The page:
Today holds such a powerful message for us!

Although fasts are never held on Shabbat (except for Yom Kippur), the tradition to still observe them on the following Sunday teaches us the real idea behind all Jewish holidays — they are not about commemorating the day as a piece of history, but about understanding the messages and significance of those events.

So today, not only are we to remember the Seventeenth of Tammuz as the day Moshe broke the tablets and the walls of Jerusalem were breached in both Temple periods, we are more importantly supposed to ask ourselves, why did these things happen?  And what can we learn from it for our own lives today?

When Moshe did not come down from the mountain on the day that he was expected, the Jews became worried.  They expected the worst and had no way of verifying if it was true or not.  The worry turned to fear, and the fear turned to panic!  Within a short amount of time they were convinced their only form of connection to Hashem was gone and they ran to Aaron demanding a new one.

Aaron saw the terror in their eyes and feared for his life!  He therefore agreed and the Golden Calf was formed.  But rather than it connecting them to God, as they had wanted, the Calf quickly became a vehicle of disconnect, as it caused the severance of their relationship with Him as represented by the breaking of the tablets.

Does this sound familiar?

I don’t just mean the actual story, as I am sure you know.  I mean this phenomenon of fear leading us to act in a way that cuts us off from others and causing the exact thing we were most scrambling to avoid.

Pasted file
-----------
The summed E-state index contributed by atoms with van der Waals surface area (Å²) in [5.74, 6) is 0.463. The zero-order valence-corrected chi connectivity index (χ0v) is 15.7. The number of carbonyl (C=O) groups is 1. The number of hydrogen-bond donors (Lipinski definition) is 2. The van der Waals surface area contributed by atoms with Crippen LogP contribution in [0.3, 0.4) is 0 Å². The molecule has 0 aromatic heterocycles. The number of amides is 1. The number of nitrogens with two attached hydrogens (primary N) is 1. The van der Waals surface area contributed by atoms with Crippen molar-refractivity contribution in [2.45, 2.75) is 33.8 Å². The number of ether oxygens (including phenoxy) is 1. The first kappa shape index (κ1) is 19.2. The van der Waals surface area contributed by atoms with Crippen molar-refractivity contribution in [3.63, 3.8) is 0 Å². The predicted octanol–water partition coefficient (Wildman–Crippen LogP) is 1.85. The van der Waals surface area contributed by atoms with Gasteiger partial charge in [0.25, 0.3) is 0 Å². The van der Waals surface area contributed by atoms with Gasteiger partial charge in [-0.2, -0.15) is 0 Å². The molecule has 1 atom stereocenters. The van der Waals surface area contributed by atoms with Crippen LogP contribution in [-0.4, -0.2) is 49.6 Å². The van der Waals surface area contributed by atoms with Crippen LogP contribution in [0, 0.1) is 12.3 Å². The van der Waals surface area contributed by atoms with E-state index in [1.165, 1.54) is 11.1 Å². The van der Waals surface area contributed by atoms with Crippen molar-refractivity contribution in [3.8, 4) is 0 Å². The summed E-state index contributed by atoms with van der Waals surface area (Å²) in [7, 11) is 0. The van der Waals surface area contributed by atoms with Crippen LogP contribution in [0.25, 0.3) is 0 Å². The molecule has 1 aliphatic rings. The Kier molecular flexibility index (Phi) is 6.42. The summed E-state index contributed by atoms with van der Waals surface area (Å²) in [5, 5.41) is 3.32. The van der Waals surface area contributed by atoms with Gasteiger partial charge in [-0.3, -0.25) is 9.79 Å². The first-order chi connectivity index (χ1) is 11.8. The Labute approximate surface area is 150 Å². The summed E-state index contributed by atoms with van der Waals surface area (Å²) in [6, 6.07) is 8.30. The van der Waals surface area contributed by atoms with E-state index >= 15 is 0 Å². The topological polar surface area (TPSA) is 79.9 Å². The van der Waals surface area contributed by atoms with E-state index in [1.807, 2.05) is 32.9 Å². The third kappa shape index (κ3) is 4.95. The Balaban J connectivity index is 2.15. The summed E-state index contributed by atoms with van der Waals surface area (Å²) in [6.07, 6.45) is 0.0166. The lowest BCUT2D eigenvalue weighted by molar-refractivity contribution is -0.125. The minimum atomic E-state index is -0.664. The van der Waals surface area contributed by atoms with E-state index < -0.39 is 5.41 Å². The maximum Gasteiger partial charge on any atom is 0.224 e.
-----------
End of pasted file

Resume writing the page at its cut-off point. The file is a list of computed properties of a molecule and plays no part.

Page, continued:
Let me paraphrase the story using an everyday example – you are concerned that your husband is not spending enough time with you.  He is distracted by work and won’t stop looking at his phone.  You feel a loss of intimacy and connection.

So you decide to tell him.  You sit him down and say, “We need to talk.”  You tell him how he has to be home more, put the phone down, take you out on dates, and be more attentive.  He needs to do more dishes, call and text you more often, and ask you about your day.

There are two ways your husband may react at this point, but usually they both lead to the same outcome.

He may get defensive and argue.  Or he may apologize and agree.  Either way, it is highly unlikely it will actually bring about any real change.  If anything, he will probably seem even more distant in the coming weeks.  Why is that?  And does it mean your relationship really has no hope of changing?

The reason this strategy does not usually work is because our fear of losing our husband leads us to try to control him.  And no one likes being told what to do – just think of your reaction the last time your husband told you you weren’t doing something right.  It generally causes an unconscious desire to pull away – the opposite of the desired result!

So, what can we do instead?

How can we let our husbands know what we want from them without letting our fear lead to control? 

This is one of the topics I discuss when teaching the concepts of Relinquishing Inappropriate Control and Vulnerability, two of the Six Intimacy Skills™ taught by my mentor, Laura Doyle.  I teach women how to overcome their fears and the desire to control and instead to focus on what it is they want and how to express that in a way their husbands can truly hear and want to fulfill it.

How else could the Jewish people have reacted to Moshe’s late return? 

They could have recognized their panic as coming from fear of abandonment from God, remembered the love He was expressing for them every day through the Manna falling from Heaven and the Divine Presence still resting in their midst and instead of taking control, have had the vulnerability to turn to Him and express their fears and desires in prayer.

We can apply these same ideas to our personal lives today!

With resolve and proper support, you can overcome your fears of losing your husband’s attention and affection and, instead, step into the power you have to draw him closer to you.

May we all experience the intimacy and connection that vulnerability brings to our relationships with our husbands and with Hashem!

Wishing you an easy and meaningful fast,

Chana